HARARE (AFP) — The Zimbabwe opposition's number two was charged with subverting government on Thursday and faces a potential death penalty, as more violence was reported before next week's presidential run-off.
Tendai Biti, the opposition Movement for Democratic Change (MDC) secretary general, faces four charges including subverting the government, election rigging and "projecting the president as an evil man."
MDC leader Morgan Tsvangirai, who faces President Robert Mugabe in the June 27 run-off election, dismissed the charges as "frivolous."
The charges stem from documents prosecutors say Biti authored discussing plans to rig the March 29 first-round parliamentary and presidential vote, and planned changes to the military if the opposition came to power.
Citing the documents, prosecutor Florence Ziyambi said "the public violence, the rigging of elections was as a result" of them.
"They are alleging that the president is a criminal since they want to take him to The Hague," she said, referring to the documents and the International Criminal Court.
"The onus is on the accused to prove that he has no connection with the public violence that is happening in the country," said Ziyambi.
Biti's lawyer Hapious Zhou contended in court that the documents on which the prosecutors were basing the charges were forged, calling them "a photocopy of a photocopy."
"There is not even an attempt to simulate the accused's signature," he said.
Referring to the bribery allegations against Biti that prosecutors say led to vote fraud, he said: "How can offering bribes constitute treason?"
Biti is to appear in court again Friday, when a magistrate is to decide whether the charges should be thrown out.
Rights group Amnesty International reported further violence Thursday, saying 12 bodies had been found in various parts of Zimbabwe.
Most victims appeared to have been "tortured to death by their abductors", the organisation said in a statement.
Referring to the ruling party, Amnesty added that "they were allegedly abducted by ZANU-PF supporters who, in some instances, were accompanied by armed men believed to be government agents."
The group said it had also "received information from eyewitnesses that soldiers are going about threatening villagers with guns, instructing them to vote for President Mugabe" in the June 27 run-off election.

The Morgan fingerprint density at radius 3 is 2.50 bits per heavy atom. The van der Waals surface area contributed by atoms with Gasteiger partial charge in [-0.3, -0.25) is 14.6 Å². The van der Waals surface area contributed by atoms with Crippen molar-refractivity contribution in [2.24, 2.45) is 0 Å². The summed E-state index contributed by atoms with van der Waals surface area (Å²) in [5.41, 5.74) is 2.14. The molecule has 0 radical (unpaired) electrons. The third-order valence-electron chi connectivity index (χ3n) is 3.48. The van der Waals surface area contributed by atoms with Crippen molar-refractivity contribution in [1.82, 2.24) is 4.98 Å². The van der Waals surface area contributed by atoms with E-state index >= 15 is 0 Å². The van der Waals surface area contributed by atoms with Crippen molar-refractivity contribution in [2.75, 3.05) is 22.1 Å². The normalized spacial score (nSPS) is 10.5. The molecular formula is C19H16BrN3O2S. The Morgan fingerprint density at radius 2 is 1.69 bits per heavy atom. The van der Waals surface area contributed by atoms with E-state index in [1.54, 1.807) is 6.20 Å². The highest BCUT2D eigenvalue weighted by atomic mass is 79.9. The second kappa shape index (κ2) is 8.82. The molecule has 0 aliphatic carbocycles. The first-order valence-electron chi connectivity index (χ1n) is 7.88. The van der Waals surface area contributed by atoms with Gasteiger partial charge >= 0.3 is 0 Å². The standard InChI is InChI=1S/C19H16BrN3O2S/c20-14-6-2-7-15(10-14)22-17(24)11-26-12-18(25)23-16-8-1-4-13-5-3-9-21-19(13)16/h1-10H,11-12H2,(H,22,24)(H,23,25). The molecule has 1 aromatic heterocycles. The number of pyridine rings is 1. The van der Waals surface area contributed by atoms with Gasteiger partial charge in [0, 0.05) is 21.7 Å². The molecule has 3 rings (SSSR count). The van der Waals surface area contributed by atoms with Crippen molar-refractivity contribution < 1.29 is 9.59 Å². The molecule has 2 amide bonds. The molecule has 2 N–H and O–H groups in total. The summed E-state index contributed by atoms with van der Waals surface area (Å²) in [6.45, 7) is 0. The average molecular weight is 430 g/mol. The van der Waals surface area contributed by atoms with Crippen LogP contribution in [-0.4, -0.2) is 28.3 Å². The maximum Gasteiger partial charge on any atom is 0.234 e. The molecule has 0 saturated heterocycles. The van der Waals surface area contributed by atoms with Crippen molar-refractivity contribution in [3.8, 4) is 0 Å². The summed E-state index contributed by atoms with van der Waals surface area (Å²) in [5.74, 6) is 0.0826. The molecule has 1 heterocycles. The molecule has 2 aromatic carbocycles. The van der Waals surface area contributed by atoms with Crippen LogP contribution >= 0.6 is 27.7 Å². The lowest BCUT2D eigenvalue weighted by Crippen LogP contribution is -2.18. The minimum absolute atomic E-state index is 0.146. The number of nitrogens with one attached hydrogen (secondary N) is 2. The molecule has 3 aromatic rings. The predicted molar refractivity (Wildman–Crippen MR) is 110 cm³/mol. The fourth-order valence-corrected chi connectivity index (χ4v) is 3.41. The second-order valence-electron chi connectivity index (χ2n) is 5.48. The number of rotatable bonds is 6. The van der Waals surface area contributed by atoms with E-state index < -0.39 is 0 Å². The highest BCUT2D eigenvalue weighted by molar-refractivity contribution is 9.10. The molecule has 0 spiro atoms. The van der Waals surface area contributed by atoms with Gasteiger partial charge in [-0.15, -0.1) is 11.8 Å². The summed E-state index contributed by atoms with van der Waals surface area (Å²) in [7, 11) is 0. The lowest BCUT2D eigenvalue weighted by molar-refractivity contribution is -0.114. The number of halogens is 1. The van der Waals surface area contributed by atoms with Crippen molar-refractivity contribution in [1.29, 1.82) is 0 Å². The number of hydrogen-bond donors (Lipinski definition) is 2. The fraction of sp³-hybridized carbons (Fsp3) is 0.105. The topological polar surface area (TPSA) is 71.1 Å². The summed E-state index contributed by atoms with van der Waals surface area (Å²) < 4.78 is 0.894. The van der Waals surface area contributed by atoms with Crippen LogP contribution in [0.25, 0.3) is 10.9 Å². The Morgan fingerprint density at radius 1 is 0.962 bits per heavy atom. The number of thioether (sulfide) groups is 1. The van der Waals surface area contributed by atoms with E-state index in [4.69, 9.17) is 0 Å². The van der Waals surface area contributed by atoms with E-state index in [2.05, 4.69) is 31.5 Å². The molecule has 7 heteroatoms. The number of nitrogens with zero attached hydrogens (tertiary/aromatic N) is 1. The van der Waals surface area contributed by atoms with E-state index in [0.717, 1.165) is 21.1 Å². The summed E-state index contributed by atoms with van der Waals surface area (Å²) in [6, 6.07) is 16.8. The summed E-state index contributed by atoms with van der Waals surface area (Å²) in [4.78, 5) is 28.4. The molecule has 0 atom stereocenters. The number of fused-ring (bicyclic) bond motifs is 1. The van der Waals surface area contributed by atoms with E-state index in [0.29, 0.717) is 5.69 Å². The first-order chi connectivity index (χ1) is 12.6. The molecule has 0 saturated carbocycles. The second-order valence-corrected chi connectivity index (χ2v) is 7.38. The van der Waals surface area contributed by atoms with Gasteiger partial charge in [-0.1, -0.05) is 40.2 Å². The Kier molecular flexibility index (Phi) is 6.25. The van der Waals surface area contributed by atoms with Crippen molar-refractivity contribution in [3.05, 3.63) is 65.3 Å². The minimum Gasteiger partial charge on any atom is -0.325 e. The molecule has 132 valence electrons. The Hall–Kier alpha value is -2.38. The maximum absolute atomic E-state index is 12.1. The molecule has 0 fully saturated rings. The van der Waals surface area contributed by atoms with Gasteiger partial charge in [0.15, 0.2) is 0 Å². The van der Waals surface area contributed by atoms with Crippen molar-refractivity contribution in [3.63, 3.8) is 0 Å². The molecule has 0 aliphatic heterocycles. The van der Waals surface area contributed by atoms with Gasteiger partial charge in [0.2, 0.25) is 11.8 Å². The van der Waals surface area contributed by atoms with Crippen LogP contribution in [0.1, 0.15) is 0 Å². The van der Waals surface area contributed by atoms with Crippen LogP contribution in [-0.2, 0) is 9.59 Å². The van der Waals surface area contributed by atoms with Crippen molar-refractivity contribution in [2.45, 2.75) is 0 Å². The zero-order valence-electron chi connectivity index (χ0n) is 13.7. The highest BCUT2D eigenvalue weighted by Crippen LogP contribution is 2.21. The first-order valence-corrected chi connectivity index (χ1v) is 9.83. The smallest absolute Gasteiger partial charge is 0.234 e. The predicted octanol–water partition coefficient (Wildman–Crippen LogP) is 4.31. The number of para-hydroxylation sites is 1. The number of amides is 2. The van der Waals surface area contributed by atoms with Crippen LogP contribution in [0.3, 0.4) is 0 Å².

With international outrage growing over conditions ahead of the vote, South African President Thabo Mbeki visited Zimbabwe on Wednesday and held separate talks with Mugabe and Tsvangirai.
South African media reported that Mbeki wanted the June 27 election cancelled in favour of talks on forming a national unity government.
He sought to arrange a first-ever meeting between Mugabe and Tsvangirai that would allow for discussions on the issue, the reports said.
"He has warned that the run-off might exacerbate the situation," The Star newspaper quoted an unnamed official as saying.
"He thus prefers a Kenya-style power-sharing pact instead of the run-off."
Kenya was plunged into a deadly political crisis following elections in December. It was only resolved with the formation of a national unity government.
According to The Star, Tsvangirai told Mbeki he was prepared to meet the Zimbabwean president, but Mugabe was resistant to talks with his run-off opponent.
Mbeki spokesman Mukoni Ratshitanga refused comment on the reports.
"We have said we are not going to be conducting this process in the media," he said.
The South African president has been appointed mediator in Zimbabwe's crisis by the 14-nation Southern African Development Community, though he has faced criticism over his quiet diplomacy approach.
Tsvangirai has previously called for him to be stripped of his role as mediator.
Others including former finance minister Simba Makoni, who finished third in the first round of the presidential vote, have urged that the election be called off to hold talks on a transitional government.
However US ambassador to Harare James McGee on Thursday dismissed the idea of a "negotiated government" in place of elections to solve Zimbabwe's crisis.
"I don't think the will of the people of Zimbabwe will be met through a negotiated government," said McGee during a lecture at the University of Pretoria.
"This election is absolutely necessary for the will of the people to be heard."
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